Date of Award

1981

Document Type

Dissertation

Degree Name

Doctor of Education (EdD)

Abstract

The purpose of this study was to determine if differences in the extent of educator stress were a function of the interaction between grade level taught, years experience, and level of job satisfaction. Data analysis was intended to reveal if differences in global stress scores of groups of educators assigned on the basis of selected variables were attributed to grade level taught, years of experience, and job satisfaction as a career choice. Educator responses were solicited concerning their attitudes toward stressful work related events thought to be associated with teaching. Educator responses were also obtained concerning grade level taught, years of experience in education, and whether or not they were satisfied with their careers in education. The subjects for this study consisted of graduate students enrolled in the Graduate Division of Education at Louisiana State University and extension classes off-campus. Each subject was assigned to one of eight groups on the basis of how each responded to a series of questions. One hundrend thirty-six subjects were then randomly selected from each of the eight groups to participate in the study. Each group included seventeen members. The Sources of Stress (SOS) Inventory was prepared after a review of the literature to determine stressful work related events which could be used to produce a global stress score. Permission of professors teaching graduate classes was obtained and educators were surveyed in thirty-one classes. Educator responses were categorized into eight groups: (1)Elementary educators with seven years or less experience who were satisfied with their careers in education, (2)elementary educators with more than seven years experience who were satisfied with their careers in education, (3)secondary educators with seven years or less experience who were satisfied with their careers in education, (4)secondary educators with more than seven years experience who were satisfied with their careers in education, (5)elementary educators with seven years or less experience who were dissatisfied with their careers in education, (6)elementary educators with more than seven years experience who were dissatisfied with their careers in education, (7)secondary educators with seven years or less experience who were dissatisfied with their careers in education, and (8)secondary educators with more than seven years experience who were dissatisfied with their careers in education. A 2 x 2 x 2 factorial design was used. The data were analyzed by the analysis of variance method. The independent variables were grade level taught, years of experience in education, and level of job satisfaction as a career choice. There were two levels of each variable. The dependent variable was the global stress score on the SOS Inventory. Based upon the results obtained, it was concluded that: (1)There was no significant difference between groups of educators in extent of stress by grade level. The null hypothesis was accepted. (2)There was no significant difference between groups of educators in extent of stress by years of experience. The null hypothesis was accepted. (3)There was a significant difference between groups of educators in extent of stress by job satisfaction. The null hypothesis was rejected. This result indicated that level of job satisfaction in education produced a significant difference in stress scores of educators (F = 17.94, p < .05). (4)There was no significant interaction between grade level and years experience. The null hypothesis was accepted. (5)There was no significant interaction between grade level and job satisfaction. The null hypothesis was accepted. (6)There was no significant interaction between years of experience and job satisfaction. The null hypothesis was accepted. (7)There was no significant interaction among grade level, years of experience, and job satisfaction. This hypothesis was accepted.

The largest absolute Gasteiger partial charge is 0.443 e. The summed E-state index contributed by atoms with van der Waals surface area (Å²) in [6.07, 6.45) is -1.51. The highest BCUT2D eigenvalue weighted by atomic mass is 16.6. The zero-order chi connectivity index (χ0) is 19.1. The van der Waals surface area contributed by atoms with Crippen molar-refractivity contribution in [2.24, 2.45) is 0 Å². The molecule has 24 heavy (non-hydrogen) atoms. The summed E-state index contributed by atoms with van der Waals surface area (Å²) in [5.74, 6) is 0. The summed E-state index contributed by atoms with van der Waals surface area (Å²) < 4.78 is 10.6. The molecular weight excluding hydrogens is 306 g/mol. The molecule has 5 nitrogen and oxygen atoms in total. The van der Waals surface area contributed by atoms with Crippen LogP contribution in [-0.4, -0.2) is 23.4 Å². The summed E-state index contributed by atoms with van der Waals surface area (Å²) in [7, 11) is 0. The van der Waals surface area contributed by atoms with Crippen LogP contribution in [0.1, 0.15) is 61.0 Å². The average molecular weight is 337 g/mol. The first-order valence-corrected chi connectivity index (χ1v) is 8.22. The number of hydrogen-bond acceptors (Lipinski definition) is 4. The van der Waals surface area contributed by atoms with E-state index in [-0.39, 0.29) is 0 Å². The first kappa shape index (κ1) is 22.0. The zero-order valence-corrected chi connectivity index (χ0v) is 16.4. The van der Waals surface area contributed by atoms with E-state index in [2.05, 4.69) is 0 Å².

Pages

74

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